Monday, March 21, 2011
The grass is greening, the trees are budding, and I'm sneezing my head off. That's the box of Puffs that sits on my desk.
I still blame Kansas for this. See my post A Funny Thing Happened for why I blame the Sunflower State for my screwed up sinuses.
Last year spring came late, but it hit like a thunderbolt. Temperatures in the high 70's and astronomical pollen counts. I opened the windows and ended up with a yellow dining room table; that's how much pollen was in the air.
My summer was one long misery of sinus infection after sinus infection. Actually, I think it was just one infection that never cleared up, but what do I know? I'm only a writer.
In August I gave up and went to see the ENT doctor who saved me after my disastrous run-in with Kansas.
He told me I have a deviated septum, a crooked sinus passage on the right side. That was part of the problem. He also suspected that I'd developed an allergy to something. He prescribed a sinus spray that finally gave me relief. When the first hard freeze killed everything outside my symptoms vanished, almost as quickly as flipping a light switch.
I could breathe and I was happy -- until mid-February of this year when the trees started to wake up and my symptoms returned. Stuffy nose and cough due to post-nasal drip. Remember the TV commercial with the big, sniffling red-tipped nose walking around on little stick legs? That was me.
I learned my lesson last year so I went straight to the ENT doctor. He put me on a 6-day course of steroids to calm the symptoms and suggested 10-mg. Zyrtec.
Knowing zip about allergy medications, I took myself to our neighborhood pharmacy. I bought a package of 10-mg. Zyrtec-D. The clerk had to scan my driver's license and I had to sign a statement on the electronic pad promising that I wouldn't abuse the product. I said to the clerk, "Like this is going to stop anybody who wants to make meth."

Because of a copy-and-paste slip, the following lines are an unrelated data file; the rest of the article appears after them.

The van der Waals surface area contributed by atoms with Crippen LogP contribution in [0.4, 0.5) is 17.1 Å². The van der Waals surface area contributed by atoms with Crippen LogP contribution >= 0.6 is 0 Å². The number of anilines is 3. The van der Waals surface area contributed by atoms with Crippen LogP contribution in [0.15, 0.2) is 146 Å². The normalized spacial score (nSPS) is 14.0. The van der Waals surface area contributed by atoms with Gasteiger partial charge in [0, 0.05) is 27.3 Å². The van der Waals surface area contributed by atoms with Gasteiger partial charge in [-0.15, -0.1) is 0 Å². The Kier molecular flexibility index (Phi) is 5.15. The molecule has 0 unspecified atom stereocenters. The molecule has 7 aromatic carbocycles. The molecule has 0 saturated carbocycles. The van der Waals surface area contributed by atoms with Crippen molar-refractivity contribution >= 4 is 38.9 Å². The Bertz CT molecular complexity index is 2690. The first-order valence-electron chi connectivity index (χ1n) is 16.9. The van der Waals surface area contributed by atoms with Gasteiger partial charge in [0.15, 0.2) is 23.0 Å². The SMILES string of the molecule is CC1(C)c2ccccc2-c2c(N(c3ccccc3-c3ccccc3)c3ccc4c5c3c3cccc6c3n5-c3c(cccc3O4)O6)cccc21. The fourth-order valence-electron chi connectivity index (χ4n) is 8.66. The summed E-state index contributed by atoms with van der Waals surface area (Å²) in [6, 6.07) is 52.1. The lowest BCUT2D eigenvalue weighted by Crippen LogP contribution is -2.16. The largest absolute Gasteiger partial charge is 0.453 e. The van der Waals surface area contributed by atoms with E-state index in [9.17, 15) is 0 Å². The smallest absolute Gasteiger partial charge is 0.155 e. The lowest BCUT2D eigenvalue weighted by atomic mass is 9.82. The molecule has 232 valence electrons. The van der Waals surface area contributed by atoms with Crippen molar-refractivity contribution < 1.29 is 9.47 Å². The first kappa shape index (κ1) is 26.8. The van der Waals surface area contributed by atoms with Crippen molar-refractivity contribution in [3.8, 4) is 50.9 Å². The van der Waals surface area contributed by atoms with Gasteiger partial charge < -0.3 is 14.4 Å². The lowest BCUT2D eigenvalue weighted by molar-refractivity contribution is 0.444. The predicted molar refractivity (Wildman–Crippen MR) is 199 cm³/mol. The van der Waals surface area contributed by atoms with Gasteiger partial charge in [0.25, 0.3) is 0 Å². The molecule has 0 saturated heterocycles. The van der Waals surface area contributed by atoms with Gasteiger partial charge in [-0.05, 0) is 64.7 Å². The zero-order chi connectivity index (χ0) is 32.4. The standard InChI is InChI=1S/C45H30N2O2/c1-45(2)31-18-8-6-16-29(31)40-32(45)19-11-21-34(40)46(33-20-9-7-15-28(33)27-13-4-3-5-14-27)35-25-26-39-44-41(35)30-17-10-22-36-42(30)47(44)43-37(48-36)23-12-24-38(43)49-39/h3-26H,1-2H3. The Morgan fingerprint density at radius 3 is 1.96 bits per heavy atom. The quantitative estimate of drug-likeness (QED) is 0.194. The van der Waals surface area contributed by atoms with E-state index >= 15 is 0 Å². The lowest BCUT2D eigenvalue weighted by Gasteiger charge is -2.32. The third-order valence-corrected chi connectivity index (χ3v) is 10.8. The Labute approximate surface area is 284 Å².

Anyway. The Zyrtec-D dried up my nose, my eyes, my skin, my throat and my mouth. I drank tons of water plus two 20-ounce bottles of Gatorade's low cal G-2 every day and still didn't have enough saliva to swallow. I tried Allergra next, but it upset my stomach.
This was not going well.
At the grocery store a couple days later I discovered 10-mg. over the counter Zyrtec, sans the decongestant, and bought that without fear of being arrested for running a meth lab in the basement. I took one before I went to bed that night and fell into a 13-hour coma.
When the fog lifted -- as John Denver used to say, "Take a trip and never leave the farm" -- I examined the tablets and saw that they're scored, which means it's okay to cut them in half.
I gave myself a head slap and cut the tabs in two. That's a 5-mg. dose instead of 10. I take half at night, the other half after lunch, and now I can stay awake to write. Yes, I'm writing a new book. Two, actually. I'll tell you about them later. (That's what writers call foreshadowing.)
To my fellow allergy sufferers: If we pool our funds maybe we can buy a few shares of stock in Proctor & Gamble, the company that manufactures Puffs. I believe it's in our best interests to keep these folks in business.